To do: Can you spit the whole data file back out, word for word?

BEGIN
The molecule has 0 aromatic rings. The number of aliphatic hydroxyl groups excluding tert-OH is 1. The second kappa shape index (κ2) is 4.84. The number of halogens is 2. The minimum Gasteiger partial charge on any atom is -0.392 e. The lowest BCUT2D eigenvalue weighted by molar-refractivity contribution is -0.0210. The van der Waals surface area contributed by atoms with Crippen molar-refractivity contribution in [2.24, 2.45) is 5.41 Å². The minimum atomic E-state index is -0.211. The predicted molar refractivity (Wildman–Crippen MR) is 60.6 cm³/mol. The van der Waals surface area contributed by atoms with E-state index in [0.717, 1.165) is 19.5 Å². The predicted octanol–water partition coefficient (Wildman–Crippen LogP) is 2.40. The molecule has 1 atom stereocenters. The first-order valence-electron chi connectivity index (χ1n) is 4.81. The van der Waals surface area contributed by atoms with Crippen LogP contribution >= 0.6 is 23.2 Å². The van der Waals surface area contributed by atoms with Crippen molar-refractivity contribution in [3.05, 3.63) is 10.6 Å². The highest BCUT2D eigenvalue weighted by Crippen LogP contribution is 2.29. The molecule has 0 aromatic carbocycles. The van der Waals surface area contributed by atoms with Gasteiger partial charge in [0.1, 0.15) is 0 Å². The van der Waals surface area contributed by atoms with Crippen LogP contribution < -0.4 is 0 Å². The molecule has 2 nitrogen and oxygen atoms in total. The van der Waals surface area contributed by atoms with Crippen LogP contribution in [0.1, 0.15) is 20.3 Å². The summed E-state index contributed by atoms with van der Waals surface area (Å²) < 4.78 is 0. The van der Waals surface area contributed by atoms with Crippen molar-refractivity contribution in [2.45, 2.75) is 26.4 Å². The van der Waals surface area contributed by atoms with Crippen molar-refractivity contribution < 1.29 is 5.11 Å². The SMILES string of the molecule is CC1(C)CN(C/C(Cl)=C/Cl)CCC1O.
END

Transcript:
The molecule has 0 aromatic rings. The number of aliphatic hydroxyl groups excluding tert-OH is 1. The second kappa shape index (κ2) is 4.84. The number of halogens is 2. The minimum Gasteiger partial charge on any atom is -0.392 e. The lowest BCUT2D eigenvalue weighted by molar-refractivity contribution is -0.0210. The van der Waals surface area contributed by atoms with Crippen molar-refractivity contribution in [2.24, 2.45) is 5.41 Å². The minimum atomic E-state index is -0.211. The predicted molar refractivity (Wildman–Crippen MR) is 60.6 cm³/mol. The van der Waals surface area contributed by atoms with E-state index in [0.717, 1.165) is 19.5 Å². The predicted octanol–water partition coefficient (Wildman–Crippen LogP) is 2.40. The molecule has 1 atom stereocenters. The first-order valence-electron chi connectivity index (χ1n) is 4.81. The van der Waals surface area contributed by atoms with Crippen LogP contribution >= 0.6 is 23.2 Å². The van der Waals surface area contributed by atoms with Crippen molar-refractivity contribution in [3.05, 3.63) is 10.6 Å². The highest BCUT2D eigenvalue weighted by Crippen LogP contribution is 2.29. The molecule has 0 aromatic carbocycles. The van der Waals surface area contributed by atoms with Gasteiger partial charge in [0.1, 0.15) is 0 Å². The van der Waals surface area contributed by atoms with Crippen LogP contribution < -0.4 is 0 Å². The molecule has 2 nitrogen and oxygen atoms in total. The van der Waals surface area contributed by atoms with Crippen LogP contribution in [0.1, 0.15) is 20.3 Å². The summed E-state index contributed by atoms with van der Waals surface area (Å²) < 4.78 is 0. The van der Waals surface area contributed by atoms with Crippen molar-refractivity contribution in [2.45, 2.75) is 26.4 Å². The van der Waals surface area contributed by atoms with Crippen molar-refractivity contribution < 1.29 is 5.11 Å². The SMILES string of the molecule is CC1(C)CN(C/C(Cl)=C/Cl)CCC1O.